25 Feb, 2020 Last updated: 27 May, 2021

For organisations to use to build and protect staff wellbeing during coronavirus.

Disclaimer: Any coronavirus information mentioned is accurate at the time this article was first published (25 Feb 2020). For the most up-to-date information about coronavirus restrictions, please visit the source: www.coronavirus.vic.gov.au

For any enquiries of a medical nature refer to dhhs.vic.gov.au/coronavirus

If you think you have Coronavirus call the dedicated 24 hrs hotline on 1800 675 398 leave 000 for emergencies only.

Victorian Government Partners in Wellbeing Helpline View more

The Victorian Government’s Partners in Wellbeing Helpline is available to Victorian business owners, their employees and business advisers. The 1300 375 330 Helpline is available seven days a week from 9am to 10pm on weekdays and 9am to 5pm on weekends.

The Helpline is part of the Victorian Government’s $26 million Wellbeing and Mental Health Support program for small businesses and offers free and confidential one-on-one access to wellbeing and mental health support. The telephone helpline has also been expanded to provide business owners under stress with free access to financial counsellors.

Download: Partners in Wellbeing Helpline A4 brochure

Download: Key messages and campaign assets

Mentally Healthy Workplace Alliance information for COVID-19 outbreak View more

A new world of work – and a time to stay creatively connected


The COVID-19 pandemic is impacting the way we live, including the way we work. The Health Workplace Alliance is mindful of the impact this pandemic may have on you, your employees and your members, both now and into the future. In an unprecedented time for Australian workers and businesses, they have combined the expertise of their member bodies to provide a list of resources that can support you and your workplace during this challenging time. They will continue to update this list and share resources we find helpful.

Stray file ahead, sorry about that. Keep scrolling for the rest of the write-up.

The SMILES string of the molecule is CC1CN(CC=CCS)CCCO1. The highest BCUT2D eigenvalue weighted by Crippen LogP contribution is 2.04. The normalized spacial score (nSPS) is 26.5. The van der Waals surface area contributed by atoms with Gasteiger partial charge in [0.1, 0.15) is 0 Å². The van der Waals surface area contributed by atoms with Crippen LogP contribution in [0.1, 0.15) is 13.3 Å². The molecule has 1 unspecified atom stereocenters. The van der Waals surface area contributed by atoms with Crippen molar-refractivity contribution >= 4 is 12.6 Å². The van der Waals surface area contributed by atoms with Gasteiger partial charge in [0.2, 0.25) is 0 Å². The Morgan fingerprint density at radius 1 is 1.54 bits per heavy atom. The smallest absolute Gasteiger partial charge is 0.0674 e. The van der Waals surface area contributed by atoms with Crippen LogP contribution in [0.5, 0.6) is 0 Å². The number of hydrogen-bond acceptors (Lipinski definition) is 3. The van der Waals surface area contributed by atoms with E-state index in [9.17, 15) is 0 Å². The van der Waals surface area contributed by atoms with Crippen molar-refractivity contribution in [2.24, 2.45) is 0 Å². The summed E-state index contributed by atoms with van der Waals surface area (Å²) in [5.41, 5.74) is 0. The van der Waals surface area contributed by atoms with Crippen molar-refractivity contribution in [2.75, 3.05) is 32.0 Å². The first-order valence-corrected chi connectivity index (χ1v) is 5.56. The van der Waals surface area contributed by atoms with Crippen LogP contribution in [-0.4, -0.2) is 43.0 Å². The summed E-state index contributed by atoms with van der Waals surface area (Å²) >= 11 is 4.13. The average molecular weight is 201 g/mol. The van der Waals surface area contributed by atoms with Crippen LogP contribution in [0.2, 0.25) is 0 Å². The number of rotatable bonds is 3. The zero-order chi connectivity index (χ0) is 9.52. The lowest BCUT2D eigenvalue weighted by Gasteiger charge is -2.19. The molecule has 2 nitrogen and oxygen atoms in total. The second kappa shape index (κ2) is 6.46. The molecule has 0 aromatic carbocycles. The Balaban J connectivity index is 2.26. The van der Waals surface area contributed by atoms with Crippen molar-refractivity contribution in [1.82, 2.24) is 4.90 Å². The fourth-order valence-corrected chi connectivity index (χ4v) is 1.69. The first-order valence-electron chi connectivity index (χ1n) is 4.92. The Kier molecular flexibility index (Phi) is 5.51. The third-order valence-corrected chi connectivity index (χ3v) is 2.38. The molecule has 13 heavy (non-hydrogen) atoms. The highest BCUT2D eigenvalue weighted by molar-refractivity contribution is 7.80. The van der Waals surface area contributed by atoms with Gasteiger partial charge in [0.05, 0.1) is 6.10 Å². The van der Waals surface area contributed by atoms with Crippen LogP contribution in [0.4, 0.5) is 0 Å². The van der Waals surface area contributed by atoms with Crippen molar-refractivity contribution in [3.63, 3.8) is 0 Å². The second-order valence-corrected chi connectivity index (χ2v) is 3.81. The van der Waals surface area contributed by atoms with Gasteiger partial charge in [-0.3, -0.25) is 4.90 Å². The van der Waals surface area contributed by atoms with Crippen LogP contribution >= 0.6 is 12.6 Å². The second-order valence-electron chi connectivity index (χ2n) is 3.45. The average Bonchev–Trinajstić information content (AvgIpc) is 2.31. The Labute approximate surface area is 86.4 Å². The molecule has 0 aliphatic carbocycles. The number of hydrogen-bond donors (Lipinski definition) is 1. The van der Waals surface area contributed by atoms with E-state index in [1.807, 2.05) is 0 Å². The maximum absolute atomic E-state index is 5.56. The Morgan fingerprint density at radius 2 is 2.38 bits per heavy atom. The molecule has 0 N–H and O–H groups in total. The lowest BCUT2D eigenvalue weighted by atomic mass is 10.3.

While COVID-19 has presented workplaces with new and unknown challenges, it is also an opportunity for learning and leadership. We encourage you to show leadership in situations where a staff member may be exposed to or diagnosed with COVID-19, to ensure they feel supported.


Workplace mental health information during the COVID-19 outbreak

Accurate and current health information

  • The Australian Government Coronavirus Health Information website is updated hourly and provides up-to-date advice, recommendations and announcements. 

  • The Coronavirus National Helpline 1800 020 080 is available 24/7 for those with concerns or seeking information on COVID-19. 

Managing our mental health and wellbeing

It is normal for people to feel overwhelmed or stressed during this time. Some people may require additional and dedicated support, for example, from an Employee Assistance Program or health professional. 

  • Head to Health is the Australian Government general mental health website which now has a dedicated COVID-19 mental health support page. 

  • The Australian Psychological Society has tips and resources on coping with corona virus anxiety. 

  • Beyond Blue has helpful tips and information on how to look after your mental health during the coronavirus outbreak. 

  • SANE has lived experience forums with features on COVID-19.